However, the one thing I do have to warn against for sure is the possibility of “light-shocking” a specimen upon introduction to your tank. Any of them can thrive under intense lighting if given an extended adjustment period, but you never want to buy one and then immediately place it right under a metal halide lamp, or anything else of similar intensity. Instead, you should keep a specimen under dimmer conditions and slowly give them time to adapt to brighter light. This can be done by simply placing them at the bottom of a deeper tank and then moving them up higher in steps over a couple of weeks if you choose to keep them off the bottom. Or you can use a few sheets of screening material placed between the lights and the coral to block out some of the light, and then remove the sheets one at a time to slowly increase the amount of light that hits the coral.
Another myth is that open brain corals must be placed on a sandy or even muddy substrate. This is indeed what they are typically found living on in the wild, but that doesn’t mean it’s required in tanks. For several years in the 1990s when I was first getting into reef aquariums, I only set tanks up with bare bottoms and live rock, as did essentially every other reef keeper in the hobby. So there was no sandy substrate in use, and certainly no muddy ones. However, during those same years, hobbyists were able to keep open brains directly on the glass bottoms of tanks or placed on the live rock without any issues. Regardless of where they’re found in the wild, they seem to be able to thrive in tanks regardless of what surface they are placed on, as long as other conditions are satisfactory. Still, if you do have a sand-covered bottom (all of my tanks do these days), I’d say put an open brain on it anyway to better mimic their natural habitat.
Okay, so their lighting and substrate needs are flexible, but one thing I can tell you for sure is that open brains do not like being blasted by a strong current. The environments they’re found in have weak to moderate currents at best, and they will not expand their fleshy tissues if it’s any stronger. Their skeletons actually have numerous thin, blade-like ridges on them, and they can expand their soft fleshy bodies to such a degree that any really strong currents could actually cause them to cut their own tissues on their skeleton. So you should be sure that water does move over and around them in a tank, but not to the point that they keep their flesh retracted into their skeleton or risk being ripped up.
It’s a given that water quality should be up to par, but one thing you might not think of is giving an open brain a good meal every once in a while. Providing them with an occasional serving of some sort of appropriate meaty food (like brine shrimp, small bits of clam meat, etc.) will bring on their feeding responses, and that can be pretty neat to watch. Giving them food lets you see how different they can look at times, which is something you probably won’t ever see unless you hand feed them. Of course, it will help to ensure that they’re getting all the nutrients they need, too.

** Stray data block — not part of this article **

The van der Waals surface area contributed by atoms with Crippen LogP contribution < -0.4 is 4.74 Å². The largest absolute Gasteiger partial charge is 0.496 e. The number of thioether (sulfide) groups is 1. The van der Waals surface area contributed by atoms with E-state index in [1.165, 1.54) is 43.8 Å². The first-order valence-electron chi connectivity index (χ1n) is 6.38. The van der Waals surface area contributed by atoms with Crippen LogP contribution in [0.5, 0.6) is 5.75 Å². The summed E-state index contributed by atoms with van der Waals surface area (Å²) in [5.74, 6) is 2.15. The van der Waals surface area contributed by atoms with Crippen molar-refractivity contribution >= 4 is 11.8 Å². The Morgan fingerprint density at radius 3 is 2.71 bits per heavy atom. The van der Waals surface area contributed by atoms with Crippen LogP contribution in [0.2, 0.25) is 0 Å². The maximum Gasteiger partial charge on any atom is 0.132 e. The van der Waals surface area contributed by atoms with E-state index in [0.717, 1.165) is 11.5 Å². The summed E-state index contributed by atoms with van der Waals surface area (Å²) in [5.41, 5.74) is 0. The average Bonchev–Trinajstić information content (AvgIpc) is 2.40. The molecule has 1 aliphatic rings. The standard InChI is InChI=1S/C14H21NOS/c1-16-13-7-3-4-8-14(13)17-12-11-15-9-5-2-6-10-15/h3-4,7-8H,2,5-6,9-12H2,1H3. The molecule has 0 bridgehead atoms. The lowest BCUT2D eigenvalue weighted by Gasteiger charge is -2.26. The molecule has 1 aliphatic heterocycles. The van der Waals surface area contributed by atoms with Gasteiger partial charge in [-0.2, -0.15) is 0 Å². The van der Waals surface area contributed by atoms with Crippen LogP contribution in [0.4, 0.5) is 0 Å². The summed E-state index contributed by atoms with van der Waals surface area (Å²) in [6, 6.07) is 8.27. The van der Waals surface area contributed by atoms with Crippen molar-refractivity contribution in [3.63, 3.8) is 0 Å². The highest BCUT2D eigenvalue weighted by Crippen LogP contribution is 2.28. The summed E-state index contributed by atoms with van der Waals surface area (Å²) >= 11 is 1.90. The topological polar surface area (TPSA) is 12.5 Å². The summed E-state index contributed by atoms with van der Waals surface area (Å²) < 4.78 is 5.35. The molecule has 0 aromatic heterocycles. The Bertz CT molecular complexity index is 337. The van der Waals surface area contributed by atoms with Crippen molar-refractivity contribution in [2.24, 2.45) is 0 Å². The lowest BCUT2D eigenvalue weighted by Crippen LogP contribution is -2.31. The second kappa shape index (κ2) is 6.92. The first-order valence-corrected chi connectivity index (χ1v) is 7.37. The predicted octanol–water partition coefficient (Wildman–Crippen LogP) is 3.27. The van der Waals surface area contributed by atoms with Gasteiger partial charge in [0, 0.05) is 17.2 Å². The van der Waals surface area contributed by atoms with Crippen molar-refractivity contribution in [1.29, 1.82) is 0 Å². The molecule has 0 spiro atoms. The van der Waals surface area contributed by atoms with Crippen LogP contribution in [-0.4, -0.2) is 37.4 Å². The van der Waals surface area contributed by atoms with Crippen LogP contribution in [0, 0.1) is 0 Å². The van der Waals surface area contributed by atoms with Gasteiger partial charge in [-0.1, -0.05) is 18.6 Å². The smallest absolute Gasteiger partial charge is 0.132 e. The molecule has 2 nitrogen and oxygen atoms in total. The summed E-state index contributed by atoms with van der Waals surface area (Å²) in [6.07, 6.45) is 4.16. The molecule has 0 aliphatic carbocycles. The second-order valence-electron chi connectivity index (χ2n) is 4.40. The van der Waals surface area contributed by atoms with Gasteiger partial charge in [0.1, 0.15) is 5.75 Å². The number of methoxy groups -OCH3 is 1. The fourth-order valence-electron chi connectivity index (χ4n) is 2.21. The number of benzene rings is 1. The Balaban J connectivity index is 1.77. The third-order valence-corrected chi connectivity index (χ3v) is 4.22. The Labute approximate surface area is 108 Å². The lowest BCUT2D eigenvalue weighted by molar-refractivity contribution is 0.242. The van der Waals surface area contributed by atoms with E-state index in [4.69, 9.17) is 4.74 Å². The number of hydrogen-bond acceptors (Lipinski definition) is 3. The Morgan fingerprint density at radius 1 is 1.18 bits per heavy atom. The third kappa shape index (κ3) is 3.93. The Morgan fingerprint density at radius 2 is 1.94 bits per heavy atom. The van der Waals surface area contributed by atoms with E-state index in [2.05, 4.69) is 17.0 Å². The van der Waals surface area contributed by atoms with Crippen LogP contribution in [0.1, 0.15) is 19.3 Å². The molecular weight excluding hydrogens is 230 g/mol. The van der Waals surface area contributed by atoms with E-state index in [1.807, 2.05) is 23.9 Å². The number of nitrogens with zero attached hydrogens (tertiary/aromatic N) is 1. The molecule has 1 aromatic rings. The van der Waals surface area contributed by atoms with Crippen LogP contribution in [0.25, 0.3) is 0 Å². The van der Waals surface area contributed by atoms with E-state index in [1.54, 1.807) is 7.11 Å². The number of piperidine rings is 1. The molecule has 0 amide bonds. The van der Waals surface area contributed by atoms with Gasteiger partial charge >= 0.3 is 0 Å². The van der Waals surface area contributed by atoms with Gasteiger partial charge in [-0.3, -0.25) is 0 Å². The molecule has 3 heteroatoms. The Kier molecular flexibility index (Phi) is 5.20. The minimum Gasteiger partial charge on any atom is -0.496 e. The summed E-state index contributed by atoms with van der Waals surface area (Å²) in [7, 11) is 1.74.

The easiest way to do this is to turn off all the pumps, filters, etc. and then use a big syringe (without the needle) or a turkey baster to squirt a very small shot of food—or even just some of the water carrying its odor—over a coral’s body, near the mouth(s). Then, after a few minutes, the coral will react when it detects the presence of food in the area. The mouth(s) will go from being a small slit to what looks like swollen, puckered lips. The short feeding tentacles, which are usually hidden under a flap of tissue, will also extend in an effort to capture any food bits that come their way.
Once prepared, you can use the syringe or baster to squirt more food onto their tentacles and watch them slowly grab and ingest whatever is offered. This may sound like a bit of a hassle, but these corals eat so slowly that you’d be amazed that they manage in the wild, as it can take up to several minutes for them to completely ingest even small bits of food like a few brine shrimp.
A common question on this topic is how often you should feed an open brain coral, and that’s not an easy one to answer. Some folks say they need to be fed several times a week, others say a couple of times a week, and some say they only need to be fed every once in a while. I think it’s really going to depend on the environment they’re in for the most part. If a specimen is getting lots of light, it won’t be as dependent on other food sources. Conversely, if the lights are dimmer, it’ll likely need more food. If it’s in a bare-bottom tank with no sort of food being added, it’ll likely need to be fed more. Or, if it’s in a tank that’s set up with a food-producing deep sand bed, it may get all the food it needs without any extra help from you. Thus, you’ll have to be the judge of what is required as a minimum, depending on your own situation.